Wayne was patrolling the perimeter one night when the Bushes drove up in a golf cart and handed him a plateful of cookies. “Barbara Bush was very personable. She would always bring us stuff at all the different posts. She’d ask, ‘How’s your girlfriend doing?’”
The president, a decorated naval pilot, was highly competitive. During his presidency, Bush instituted an annual Wallyball tournament at Camp David. Wallyball is volleyball played on a racquetball court, utilizing the walls as a playing surface. It’s also a Bush family tradition.
One December, Wayne was on the Marines’ Wallyball team. They were set to play the Bushes. It was understood that the president’s team would win. But the president was having none of that.
“He stops the game and explains to us that he’s competitive—it was hilarious—and that basically we were sandbagging him. The president said, ‘I don’t care what anybody told y’all. I’ve just watched y’all play, and you’re not playing as hard as you can play,’” Wayne remembers.
Two plays later, Wayne spiked a ball off the wall, and it hit the president in the face and knocked him “square to the ground.” Wayne’s life flashed before his eyes—there went his career. George W. Bush unleashed a verbal barrage on Wayne, but the president shook it off and the game continued. In the end, the Bushes beat the Marines.
But did the Marines let them win? Wayne smiles a bit. “Of course not—we got beat down fair and square. That’s my story and I’m sticking to it.”
Lessons for the Chief
Stories weren’t the only souvenirs Wayne took with him when he said goodbye to Camp David in 1993 and headed into law enforcement.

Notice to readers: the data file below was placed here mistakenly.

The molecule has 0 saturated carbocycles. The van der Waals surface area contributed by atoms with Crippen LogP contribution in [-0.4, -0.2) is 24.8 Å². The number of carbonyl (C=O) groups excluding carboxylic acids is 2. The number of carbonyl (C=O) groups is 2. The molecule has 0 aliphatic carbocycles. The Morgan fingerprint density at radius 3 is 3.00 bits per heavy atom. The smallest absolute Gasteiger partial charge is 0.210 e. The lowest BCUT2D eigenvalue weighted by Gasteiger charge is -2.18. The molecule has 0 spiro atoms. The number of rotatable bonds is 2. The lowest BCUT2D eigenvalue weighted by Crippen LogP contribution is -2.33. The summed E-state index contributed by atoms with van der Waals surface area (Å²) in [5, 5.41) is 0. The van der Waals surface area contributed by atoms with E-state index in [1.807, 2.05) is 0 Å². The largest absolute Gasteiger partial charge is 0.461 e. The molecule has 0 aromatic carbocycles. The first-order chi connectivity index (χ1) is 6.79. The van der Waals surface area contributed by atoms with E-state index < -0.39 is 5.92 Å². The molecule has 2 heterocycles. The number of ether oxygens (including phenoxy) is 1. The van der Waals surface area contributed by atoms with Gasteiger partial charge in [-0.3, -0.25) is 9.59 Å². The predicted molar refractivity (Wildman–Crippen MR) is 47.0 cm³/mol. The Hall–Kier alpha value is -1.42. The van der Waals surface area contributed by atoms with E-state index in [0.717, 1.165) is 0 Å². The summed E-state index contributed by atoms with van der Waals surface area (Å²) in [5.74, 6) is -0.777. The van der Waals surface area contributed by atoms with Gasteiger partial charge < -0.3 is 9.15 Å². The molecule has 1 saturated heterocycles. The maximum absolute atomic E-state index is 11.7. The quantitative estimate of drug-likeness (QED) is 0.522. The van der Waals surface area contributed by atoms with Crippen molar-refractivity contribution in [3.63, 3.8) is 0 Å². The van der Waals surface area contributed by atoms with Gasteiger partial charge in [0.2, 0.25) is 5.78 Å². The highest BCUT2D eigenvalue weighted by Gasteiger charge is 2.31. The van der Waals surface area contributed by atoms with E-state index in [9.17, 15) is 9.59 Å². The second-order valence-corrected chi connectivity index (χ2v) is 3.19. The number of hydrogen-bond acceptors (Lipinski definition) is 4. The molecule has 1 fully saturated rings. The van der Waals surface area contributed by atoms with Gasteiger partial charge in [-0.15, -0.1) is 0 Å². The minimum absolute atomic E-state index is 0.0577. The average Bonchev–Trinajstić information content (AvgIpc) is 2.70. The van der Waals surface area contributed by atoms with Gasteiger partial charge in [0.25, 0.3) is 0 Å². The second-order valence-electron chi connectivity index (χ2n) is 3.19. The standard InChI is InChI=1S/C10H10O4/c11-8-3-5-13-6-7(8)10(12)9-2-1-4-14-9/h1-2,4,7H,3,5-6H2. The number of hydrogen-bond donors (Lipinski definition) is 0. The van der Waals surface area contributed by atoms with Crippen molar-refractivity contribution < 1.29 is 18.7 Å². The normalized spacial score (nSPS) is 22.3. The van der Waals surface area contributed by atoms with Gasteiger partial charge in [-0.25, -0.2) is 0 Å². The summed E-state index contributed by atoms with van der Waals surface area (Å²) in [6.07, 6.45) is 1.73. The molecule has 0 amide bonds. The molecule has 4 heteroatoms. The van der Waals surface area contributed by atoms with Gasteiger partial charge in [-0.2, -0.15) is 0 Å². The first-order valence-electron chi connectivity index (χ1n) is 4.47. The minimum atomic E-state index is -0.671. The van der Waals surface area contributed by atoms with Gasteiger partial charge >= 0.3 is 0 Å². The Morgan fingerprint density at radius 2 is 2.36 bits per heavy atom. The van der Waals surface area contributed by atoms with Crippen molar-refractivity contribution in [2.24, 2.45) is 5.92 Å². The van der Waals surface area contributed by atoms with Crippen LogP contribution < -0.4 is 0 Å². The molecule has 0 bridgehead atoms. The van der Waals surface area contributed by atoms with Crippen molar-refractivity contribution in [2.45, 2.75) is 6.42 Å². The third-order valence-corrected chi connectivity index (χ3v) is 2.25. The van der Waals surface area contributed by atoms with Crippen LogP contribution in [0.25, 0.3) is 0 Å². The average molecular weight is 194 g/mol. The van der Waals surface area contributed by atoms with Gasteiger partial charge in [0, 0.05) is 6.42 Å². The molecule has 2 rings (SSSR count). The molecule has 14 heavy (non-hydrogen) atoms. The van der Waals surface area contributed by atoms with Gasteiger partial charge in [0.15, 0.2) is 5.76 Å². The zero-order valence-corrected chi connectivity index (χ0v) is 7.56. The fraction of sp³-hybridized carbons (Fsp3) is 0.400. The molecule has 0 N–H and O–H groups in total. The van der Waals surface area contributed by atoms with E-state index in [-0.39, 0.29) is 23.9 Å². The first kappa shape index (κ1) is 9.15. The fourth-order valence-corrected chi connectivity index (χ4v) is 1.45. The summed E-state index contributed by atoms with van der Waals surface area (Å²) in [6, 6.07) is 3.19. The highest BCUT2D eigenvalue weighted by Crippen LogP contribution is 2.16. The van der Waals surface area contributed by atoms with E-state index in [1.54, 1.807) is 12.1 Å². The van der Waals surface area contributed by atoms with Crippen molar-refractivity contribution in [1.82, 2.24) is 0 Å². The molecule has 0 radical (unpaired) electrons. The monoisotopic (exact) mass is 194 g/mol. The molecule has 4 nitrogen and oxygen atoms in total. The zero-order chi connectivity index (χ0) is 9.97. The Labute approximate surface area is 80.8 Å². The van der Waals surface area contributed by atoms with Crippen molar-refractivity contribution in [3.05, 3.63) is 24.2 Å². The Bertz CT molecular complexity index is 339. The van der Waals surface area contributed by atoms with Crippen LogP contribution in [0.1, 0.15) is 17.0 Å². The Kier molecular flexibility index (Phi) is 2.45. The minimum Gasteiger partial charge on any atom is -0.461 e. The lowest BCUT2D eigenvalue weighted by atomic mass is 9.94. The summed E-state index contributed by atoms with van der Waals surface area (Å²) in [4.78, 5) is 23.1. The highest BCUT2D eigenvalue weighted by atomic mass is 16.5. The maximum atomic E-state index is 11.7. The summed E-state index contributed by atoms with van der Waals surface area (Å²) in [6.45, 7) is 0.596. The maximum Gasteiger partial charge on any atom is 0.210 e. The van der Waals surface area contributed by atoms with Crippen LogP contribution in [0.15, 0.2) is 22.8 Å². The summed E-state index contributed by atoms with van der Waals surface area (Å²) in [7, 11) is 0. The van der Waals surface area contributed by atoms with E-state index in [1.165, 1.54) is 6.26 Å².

“I think I got a unique experience being [at Camp David] surrounded by a lot of great people, and [I] learned a lot of valuable lessons. The leadership lessons I learned in those four years of service have carried me to where I am today,” Wayne explains.
Collaboration. Maintaining security at Camp David involved state, federal, and military personnel working together as a unit. Wayne often worked with different agencies simultaneously. “When you’re put in those positions, especially with this type of mission that’s so critical, you have to learn to work with people and through people to make decisions and get things done,” Wayne says.
Scholar, Statesman, Warrior. Wayne wears this motto on a wristband and made it a department-wide motto when he became police chief. It encompasses key characteristics he found among the .7%. “You’ve got to be a scholar—to be knowledgeable and know your job, role, and responsibilities. The statesman deals with people effectively—that’s leadership,” Wayne explains. “Being a warrior means that sometimes none of that works out and there’s just evil in this world that needs to be dealt with. You have to have a skill set to deal with that, and it’s of equal importance.”
Wayne left Camp David with a wealth of knowledge and only one regret. Upon finishing Presidential Support duty, Marines were invited to Washington, D.C., to have a picture with the president in the Oval Office. But right before Wayne left, the Gulf War caused the suspension of the practice. “After three years of being there, that was heartbreaking,” Wayne remembers.
He flashes a smile. “I personally think it was just a vendetta because I knocked [President Bush] down in Wallyball and he was trying to get even.”